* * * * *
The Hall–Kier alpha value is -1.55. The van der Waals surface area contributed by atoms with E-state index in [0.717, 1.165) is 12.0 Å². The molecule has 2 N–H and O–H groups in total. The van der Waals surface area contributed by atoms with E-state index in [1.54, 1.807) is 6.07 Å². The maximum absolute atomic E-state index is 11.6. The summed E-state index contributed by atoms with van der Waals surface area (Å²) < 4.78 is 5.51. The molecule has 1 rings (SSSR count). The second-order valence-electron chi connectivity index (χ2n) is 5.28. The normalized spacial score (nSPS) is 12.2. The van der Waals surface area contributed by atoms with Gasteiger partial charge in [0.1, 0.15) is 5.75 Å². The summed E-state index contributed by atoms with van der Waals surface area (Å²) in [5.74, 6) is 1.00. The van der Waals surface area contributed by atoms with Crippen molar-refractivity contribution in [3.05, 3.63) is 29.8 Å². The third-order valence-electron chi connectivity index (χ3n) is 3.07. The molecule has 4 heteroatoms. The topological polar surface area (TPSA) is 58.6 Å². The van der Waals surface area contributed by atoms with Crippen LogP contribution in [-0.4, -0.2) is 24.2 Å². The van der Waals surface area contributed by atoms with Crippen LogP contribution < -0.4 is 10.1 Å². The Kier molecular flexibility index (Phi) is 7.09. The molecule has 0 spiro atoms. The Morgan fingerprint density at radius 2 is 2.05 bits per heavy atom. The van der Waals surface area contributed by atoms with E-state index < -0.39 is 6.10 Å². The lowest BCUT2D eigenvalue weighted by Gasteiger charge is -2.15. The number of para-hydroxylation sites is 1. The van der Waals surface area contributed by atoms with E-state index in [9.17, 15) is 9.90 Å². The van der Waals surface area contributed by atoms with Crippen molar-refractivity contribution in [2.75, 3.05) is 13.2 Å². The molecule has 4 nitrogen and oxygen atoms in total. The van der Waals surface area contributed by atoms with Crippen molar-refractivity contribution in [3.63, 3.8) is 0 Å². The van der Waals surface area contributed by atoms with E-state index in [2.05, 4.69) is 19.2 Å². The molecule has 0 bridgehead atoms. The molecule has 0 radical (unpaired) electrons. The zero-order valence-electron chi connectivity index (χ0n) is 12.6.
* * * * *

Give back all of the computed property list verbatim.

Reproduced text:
The Hall–Kier alpha value is -1.55. The van der Waals surface area contributed by atoms with E-state index in [0.717, 1.165) is 12.0 Å². The molecule has 2 N–H and O–H groups in total. The van der Waals surface area contributed by atoms with E-state index in [1.54, 1.807) is 6.07 Å². The maximum absolute atomic E-state index is 11.6. The summed E-state index contributed by atoms with van der Waals surface area (Å²) < 4.78 is 5.51. The molecule has 1 rings (SSSR count). The second-order valence-electron chi connectivity index (χ2n) is 5.28. The normalized spacial score (nSPS) is 12.2. The van der Waals surface area contributed by atoms with Gasteiger partial charge in [0.1, 0.15) is 5.75 Å². The summed E-state index contributed by atoms with van der Waals surface area (Å²) in [5.74, 6) is 1.00. The van der Waals surface area contributed by atoms with Crippen molar-refractivity contribution in [3.05, 3.63) is 29.8 Å². The third-order valence-electron chi connectivity index (χ3n) is 3.07. The molecule has 4 heteroatoms. The topological polar surface area (TPSA) is 58.6 Å². The van der Waals surface area contributed by atoms with Crippen LogP contribution in [-0.4, -0.2) is 24.2 Å². The van der Waals surface area contributed by atoms with Crippen LogP contribution < -0.4 is 10.1 Å². The Kier molecular flexibility index (Phi) is 7.09. The molecule has 0 spiro atoms. The Morgan fingerprint density at radius 2 is 2.05 bits per heavy atom. The van der Waals surface area contributed by atoms with E-state index < -0.39 is 6.10 Å². The lowest BCUT2D eigenvalue weighted by Gasteiger charge is -2.15. The number of para-hydroxylation sites is 1. The van der Waals surface area contributed by atoms with E-state index in [9.17, 15) is 9.90 Å². The van der Waals surface area contributed by atoms with Crippen molar-refractivity contribution in [2.75, 3.05) is 13.2 Å². The molecule has 4 nitrogen and oxygen atoms in total. The van der Waals surface area contributed by atoms with Crippen molar-refractivity contribution in [3.63, 3.8) is 0 Å². The van der Waals surface area contributed by atoms with E-state index in [2.05, 4.69) is 19.2 Å². The molecule has 0 bridgehead atoms. The molecule has 0 radical (unpaired) electrons. The zero-order valence-electron chi connectivity index (χ0n) is 12.6.